The first 30 minutes was brilliant. It hit the ground running and got straight to business.

Director David Ayer’s rapid quick cut editing and mad eclectic soundtrack ticked all the boxes as each dysfunctional member of this demented squad were introduced with their own theme song and back story.

A little silly BUT it gave off that Guardians of the Galaxy vibe.

BUT despite doing a good job of flicking through everybody’s origins and getting them into the mix as quickly as possible, more time should have spent on that.

I don’t think newbies or non-DC fans need to know too much going in BUT I was more intrigued in the back stories we were teased with than the Enchantress’ apocalypse plot.

We only had a taster of the warped relationship between Harley Quinn and the Joker in several flashbacks.

The biggest scene stealer and the one I was looking forward to seeing was (of course) Margot Robbie (Wolf of Wall Street).

She captured Quinn perfectly. Mental and vexing in one scene, troubled and lost the next. And not too bad on the eye either (What?). She really picked up the pace which tragically lagged.

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Jared Leto, on the other hand, failed to make an impression on me. I was unconvinced by his clips in the trailers.

I said the same thing for Heath Ledger back in the day BUT he proved me wrong tenfold and became one of the best Jokers I’ve seen.

I mean there were a lot of factors going against Leto. BUT after hearing all the weird method acting rumours and the lengths he went to get into character, he was only in this for 15 minutes.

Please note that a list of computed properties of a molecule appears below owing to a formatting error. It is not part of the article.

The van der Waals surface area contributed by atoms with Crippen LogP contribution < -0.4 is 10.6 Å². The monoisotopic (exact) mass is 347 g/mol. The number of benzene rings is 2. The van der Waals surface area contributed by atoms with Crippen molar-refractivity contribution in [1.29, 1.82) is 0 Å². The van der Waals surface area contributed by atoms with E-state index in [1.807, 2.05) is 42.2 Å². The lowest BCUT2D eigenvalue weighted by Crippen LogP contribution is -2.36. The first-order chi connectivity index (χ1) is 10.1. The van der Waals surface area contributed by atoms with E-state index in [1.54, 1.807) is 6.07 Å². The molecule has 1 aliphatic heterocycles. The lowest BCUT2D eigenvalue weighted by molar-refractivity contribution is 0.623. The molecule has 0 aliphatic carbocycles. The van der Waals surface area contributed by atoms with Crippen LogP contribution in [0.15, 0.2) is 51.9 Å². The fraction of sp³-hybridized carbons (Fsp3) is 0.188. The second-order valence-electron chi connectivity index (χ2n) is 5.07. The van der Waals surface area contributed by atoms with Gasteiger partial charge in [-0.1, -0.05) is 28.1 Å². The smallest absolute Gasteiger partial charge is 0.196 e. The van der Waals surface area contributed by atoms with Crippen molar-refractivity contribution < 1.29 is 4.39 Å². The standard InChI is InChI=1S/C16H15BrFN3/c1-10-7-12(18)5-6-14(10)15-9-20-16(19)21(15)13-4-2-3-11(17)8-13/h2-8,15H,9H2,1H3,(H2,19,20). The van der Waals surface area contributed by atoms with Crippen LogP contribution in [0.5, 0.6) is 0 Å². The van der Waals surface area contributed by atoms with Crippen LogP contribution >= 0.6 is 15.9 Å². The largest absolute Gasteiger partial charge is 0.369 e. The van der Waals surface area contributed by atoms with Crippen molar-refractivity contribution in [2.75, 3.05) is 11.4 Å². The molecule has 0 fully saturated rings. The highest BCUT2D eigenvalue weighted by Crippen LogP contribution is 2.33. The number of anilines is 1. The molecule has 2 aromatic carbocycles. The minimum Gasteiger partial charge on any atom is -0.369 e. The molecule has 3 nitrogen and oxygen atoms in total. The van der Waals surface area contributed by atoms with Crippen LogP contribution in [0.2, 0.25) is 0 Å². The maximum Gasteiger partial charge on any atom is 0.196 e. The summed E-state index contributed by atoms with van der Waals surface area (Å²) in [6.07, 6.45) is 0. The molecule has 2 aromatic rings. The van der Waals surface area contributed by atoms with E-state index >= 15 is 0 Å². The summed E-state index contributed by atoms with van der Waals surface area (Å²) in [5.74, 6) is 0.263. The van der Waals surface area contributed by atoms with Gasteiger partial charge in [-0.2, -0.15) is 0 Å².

He looked the part BUT in one scene, he won me over; the next he infuriated and that laugh! Sounded like he was trying to cough up something stuck in the back of his throat.

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He wasn’t really necessary or needed in this piece as Harley’s origin story was rushed through too quickly.

BUT this wasn’t the Joker’s movie. It was supposed to be about the Suicide Squad.

I had to agree with someone who said this movie should have been called Deadshot. We had more exposition and focus on Will Smith’s hitman than we did on anybody else.

We had his troubled relationship with his daughter. Animosity towards the Caped Crusader.

I thought this could be a different role for Smith BUT he provided his usual spiel and whether it was the shoddy lines in the script, it just didn’t work. I was impressed with the effects and Deadshot’s shooting skills BUT it soon got very repetitive and very dull.

His fractious relationship with Joel Kinnaman’s Flag was the only thing that broke up the monotonous action. I haven’t really rated Kinnaman in his Hollywood endeavours (The less we say about Robocop, the better) BUT he was great as Flag. The rock that was weighing down on this bunch of parasites.

Jai Courtney’s Boomerang should have been so much better than he was. His quips and quirky behaviour had potential BUT wasn’t really explored. All we knew was that he carried cans of beer and a pink unicorn under his jacket. Okay then.

Karen Fukuhara’s Katana was a waste of time. An unnecessary addition to a bloated squad. Everyone else had a quick synopsis about their past. All we got was a quick flashback to an irrelevant street brawl to explain why she was late for the party.

Oh . . . and some guff about her sword bearing the soul of her dead husband?! What? Why? By the end, I didn’t care.

Adam Beach’s Slipknot was also another waste. His introduction nothing more than a statement from Flag (and a poor one at that). Jay Hernandez’ Diablo just moped around. His personal reasons for not fighting were so freakin’ predictable that by the time he wanted to share, I wanted him gone.

Adewale Akinnouye-Agbaje (LOST) was another disappointment as Killer Croc. The make-up and effects were brilliant BUT he was in the background far too much.

Viola Davis (The Help) and Ike Barinholtz (Bad Neighbours) made more memorable turns! Frankly, Davis wasn’t in this enough BUT thankfully we might be seeing more of her.

The second half ruined the whole thing. It took such a sombre turn and got far too serious with our motley crew all suddenly growing a conscience.